9er tires

For my 29er experinces, It Sounds like the previous is not taking into acount snowrides in the winter?? I have a 2.55 WTB tire w/a round profile and small arrow tread is not good on any crusty snow or questionable winter terrain. I thought the Nevegal is a nice blend of dirt and asphault w lower pressure.

I was riding my 29x2.0" in winter conditions just today: 65 and sunny.

Squarish tires are sensitive to camber. Even worse than square, for general riding on pavement, is a pointy tire. Think egg shape, with the pointy end toward the road. Those are the worst, and it gets more noticeable the skinnier the tire.

Having said that, if you want a light-responsive wheel, you can go really skinny and really light. It will ride hard and squirrelly, but nothing you can’t get used to. In track racing, you’ll see lots of skinny tires. In fact, a lot of 26 x 1" tires are small enough to fit within the regular track racing wheelsize limit. Not comfortable for long road rides, but very responsive! I would use something like that for a race up a mountain or something, but not for a long ride on mixed terrain.

+1 on the 2.0" Big Apple. Huge difference on Camber, and still plenty of air volume!

I’d prefer a coker on a paved road anytime over a 29er. If you are going to ride paved roads I’d look again at the 36er, but if you are riding single track, gravel or dirt or a mix a 29er may be best.

I’ve been riding the Stout for a while now and the weight increase is really noticeable when climbing. For bumpy terrain it really does so soak up the bumps much better than my old tyre the Kenda Klaw 1.95 so it depends on your priorities but I like riding up as many hills as I can.

A lighter tyre doesnt have to mean a smaller volume tyre. I have just got hold of a Schwalbe Racing Ralph 2.4 which is about half the weight of the Stout and probably lighter than the Kenda Klaw. With its thinner sidewalls I dont expect it to handle rough stuff quite as well as the Stout but for hill climbing it should be a big improvement.

I’m mainly riding on roads.

But, as I said, it involves lots of steep hill climbs- would you still recommend a Coker over the 29-er? (Bearing in mind the climbs are sufficiently steep that I’ve switched to a smaller 29-er tyre).

Well, for the sake of adding a ‘me too’ post, I agree with what’s been said so far.

You didn’t say what size of Big Apple you had, but it sounds like you were using the 2.3", and as people have pointed out already, that tyre sucks on camber. In fact, I don’t know why it is sold to unicyclists, as I don’t think I have ever met anyone that likes it. The 2.0" is certainly much better, but for road use I have used the Schwalbe Marathon Plus Supreme 28 x 2.0. It is quite a bit lighter than the BA which makes the unicycle more responsive, and it also seems to grip better.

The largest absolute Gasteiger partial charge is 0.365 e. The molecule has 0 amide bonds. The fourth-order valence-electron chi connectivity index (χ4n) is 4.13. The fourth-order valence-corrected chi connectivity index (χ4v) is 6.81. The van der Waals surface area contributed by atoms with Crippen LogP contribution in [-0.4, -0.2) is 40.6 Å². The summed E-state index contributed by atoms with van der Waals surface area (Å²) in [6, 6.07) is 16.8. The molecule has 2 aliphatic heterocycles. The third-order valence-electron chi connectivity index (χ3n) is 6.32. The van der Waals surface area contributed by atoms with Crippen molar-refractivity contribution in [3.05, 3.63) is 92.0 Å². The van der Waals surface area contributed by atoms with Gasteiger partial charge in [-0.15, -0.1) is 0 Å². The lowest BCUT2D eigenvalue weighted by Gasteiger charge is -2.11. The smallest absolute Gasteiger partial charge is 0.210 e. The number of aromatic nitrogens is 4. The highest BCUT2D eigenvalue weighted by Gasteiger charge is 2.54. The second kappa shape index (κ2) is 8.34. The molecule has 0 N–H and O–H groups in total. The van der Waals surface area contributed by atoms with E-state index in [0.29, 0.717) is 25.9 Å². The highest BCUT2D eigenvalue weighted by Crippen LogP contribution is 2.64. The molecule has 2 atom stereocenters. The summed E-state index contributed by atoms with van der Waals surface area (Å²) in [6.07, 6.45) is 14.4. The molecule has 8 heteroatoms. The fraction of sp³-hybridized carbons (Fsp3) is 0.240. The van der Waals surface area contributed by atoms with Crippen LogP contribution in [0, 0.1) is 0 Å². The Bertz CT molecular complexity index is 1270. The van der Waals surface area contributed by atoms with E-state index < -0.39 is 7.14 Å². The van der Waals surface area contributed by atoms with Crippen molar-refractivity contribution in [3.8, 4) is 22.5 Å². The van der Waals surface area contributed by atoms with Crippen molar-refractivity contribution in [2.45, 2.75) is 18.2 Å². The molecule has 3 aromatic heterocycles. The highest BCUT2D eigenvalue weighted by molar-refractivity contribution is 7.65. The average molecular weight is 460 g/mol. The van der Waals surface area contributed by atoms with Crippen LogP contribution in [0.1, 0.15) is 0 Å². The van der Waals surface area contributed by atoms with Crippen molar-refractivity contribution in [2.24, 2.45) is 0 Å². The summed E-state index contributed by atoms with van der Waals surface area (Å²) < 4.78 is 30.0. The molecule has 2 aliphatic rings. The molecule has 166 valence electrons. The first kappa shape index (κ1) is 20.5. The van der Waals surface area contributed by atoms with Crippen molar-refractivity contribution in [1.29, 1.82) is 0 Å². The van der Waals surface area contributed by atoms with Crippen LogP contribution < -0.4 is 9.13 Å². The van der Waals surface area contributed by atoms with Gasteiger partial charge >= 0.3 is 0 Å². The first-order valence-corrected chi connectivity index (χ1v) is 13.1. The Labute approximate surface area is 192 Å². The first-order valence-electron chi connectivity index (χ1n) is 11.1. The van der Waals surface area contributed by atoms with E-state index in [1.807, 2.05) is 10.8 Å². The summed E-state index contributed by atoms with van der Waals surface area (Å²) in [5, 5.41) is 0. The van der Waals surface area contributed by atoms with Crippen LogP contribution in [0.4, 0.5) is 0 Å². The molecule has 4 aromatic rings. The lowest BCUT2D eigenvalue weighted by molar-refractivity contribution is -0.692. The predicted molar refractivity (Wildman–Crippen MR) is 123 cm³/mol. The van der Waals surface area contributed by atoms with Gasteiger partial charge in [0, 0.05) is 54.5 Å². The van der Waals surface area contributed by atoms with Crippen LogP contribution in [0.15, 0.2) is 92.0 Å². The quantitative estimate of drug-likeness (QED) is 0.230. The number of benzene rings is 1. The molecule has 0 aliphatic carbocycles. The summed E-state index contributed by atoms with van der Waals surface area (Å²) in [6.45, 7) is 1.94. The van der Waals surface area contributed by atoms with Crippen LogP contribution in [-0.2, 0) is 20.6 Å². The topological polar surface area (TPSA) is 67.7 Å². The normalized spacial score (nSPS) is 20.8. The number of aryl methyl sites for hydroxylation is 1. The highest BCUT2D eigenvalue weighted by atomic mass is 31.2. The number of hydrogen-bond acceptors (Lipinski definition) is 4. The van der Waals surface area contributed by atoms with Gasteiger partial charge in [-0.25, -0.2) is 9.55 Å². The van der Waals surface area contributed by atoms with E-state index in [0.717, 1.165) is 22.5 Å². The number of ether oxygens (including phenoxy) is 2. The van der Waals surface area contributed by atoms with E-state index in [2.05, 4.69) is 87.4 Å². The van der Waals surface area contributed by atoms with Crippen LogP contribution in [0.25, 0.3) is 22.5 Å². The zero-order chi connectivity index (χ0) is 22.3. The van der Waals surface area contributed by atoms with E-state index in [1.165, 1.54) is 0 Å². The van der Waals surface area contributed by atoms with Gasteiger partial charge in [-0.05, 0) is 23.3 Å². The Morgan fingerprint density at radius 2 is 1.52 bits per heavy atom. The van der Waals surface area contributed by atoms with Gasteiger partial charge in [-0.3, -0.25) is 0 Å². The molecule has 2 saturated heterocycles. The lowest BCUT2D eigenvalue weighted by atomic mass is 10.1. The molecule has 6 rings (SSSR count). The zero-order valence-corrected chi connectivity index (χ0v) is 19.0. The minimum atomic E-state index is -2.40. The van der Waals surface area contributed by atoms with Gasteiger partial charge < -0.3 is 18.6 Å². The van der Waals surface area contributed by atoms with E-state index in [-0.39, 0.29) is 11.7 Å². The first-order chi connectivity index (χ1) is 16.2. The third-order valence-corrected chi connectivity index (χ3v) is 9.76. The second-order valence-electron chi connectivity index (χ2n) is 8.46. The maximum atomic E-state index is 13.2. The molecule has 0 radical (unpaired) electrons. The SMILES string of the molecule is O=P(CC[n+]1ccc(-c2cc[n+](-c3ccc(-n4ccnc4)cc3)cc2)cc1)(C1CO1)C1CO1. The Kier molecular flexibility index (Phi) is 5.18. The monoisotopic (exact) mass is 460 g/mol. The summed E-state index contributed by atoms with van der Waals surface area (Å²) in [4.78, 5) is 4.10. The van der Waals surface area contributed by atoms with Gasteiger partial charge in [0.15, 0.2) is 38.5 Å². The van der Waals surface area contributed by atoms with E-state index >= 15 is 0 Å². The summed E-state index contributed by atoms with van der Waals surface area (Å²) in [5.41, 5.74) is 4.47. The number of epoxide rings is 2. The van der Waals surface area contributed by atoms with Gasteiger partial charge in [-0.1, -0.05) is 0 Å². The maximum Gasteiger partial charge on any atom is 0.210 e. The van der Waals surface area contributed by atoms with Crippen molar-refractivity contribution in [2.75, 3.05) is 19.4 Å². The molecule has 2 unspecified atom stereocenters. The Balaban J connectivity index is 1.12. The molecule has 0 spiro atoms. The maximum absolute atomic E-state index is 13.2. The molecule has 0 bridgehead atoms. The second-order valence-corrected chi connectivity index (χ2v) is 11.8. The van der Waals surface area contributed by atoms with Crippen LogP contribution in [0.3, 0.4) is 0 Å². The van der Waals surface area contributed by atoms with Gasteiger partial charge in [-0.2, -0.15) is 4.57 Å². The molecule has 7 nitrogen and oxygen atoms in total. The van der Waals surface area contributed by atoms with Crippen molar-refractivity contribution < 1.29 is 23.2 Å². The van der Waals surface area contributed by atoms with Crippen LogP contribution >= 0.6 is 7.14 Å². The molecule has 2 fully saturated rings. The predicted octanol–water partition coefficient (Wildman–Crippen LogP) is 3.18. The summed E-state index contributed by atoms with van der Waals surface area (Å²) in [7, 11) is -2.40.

As for off-road 29 tyres, I have only used two; the Kenda Klaw, which I really hated, and the Nano Raptor, which I really loved. I think that the difference here is the same, as the Nano Raptor is a really light weight tyre.

For a few months I commuted on a 26" unicycle, and tried a few different tyres on that. The one I settled on as being best for road use was a super skinny (25mm I think. Maybe thinner) racing tyre. The KH rim on my 29er is too fat to support a tyre like this, but I would love to try something as thin as this again on a geared 29.


I’ll just add that I also love my 2.0 BA tyre on my KH29, but I do struggle a bit with camber, especially when using the 125mm cranks. With the 150mm ones, I can handle the camber better, but I still have to fight it a bit. Now, I’ve only been riding the KH29 for a month or so, I am no expert rider, and I haven’t tried any other tyres to compare.

I think part of my issue is that, when going at a cruising speed, the wheel wobbles a little bit (more so with the shorter cranks), which tend to pull me down the slope on camber.
For everything else, like flat roads, groomed trails or sidewalks, I don’t think I could ask for a better tyre.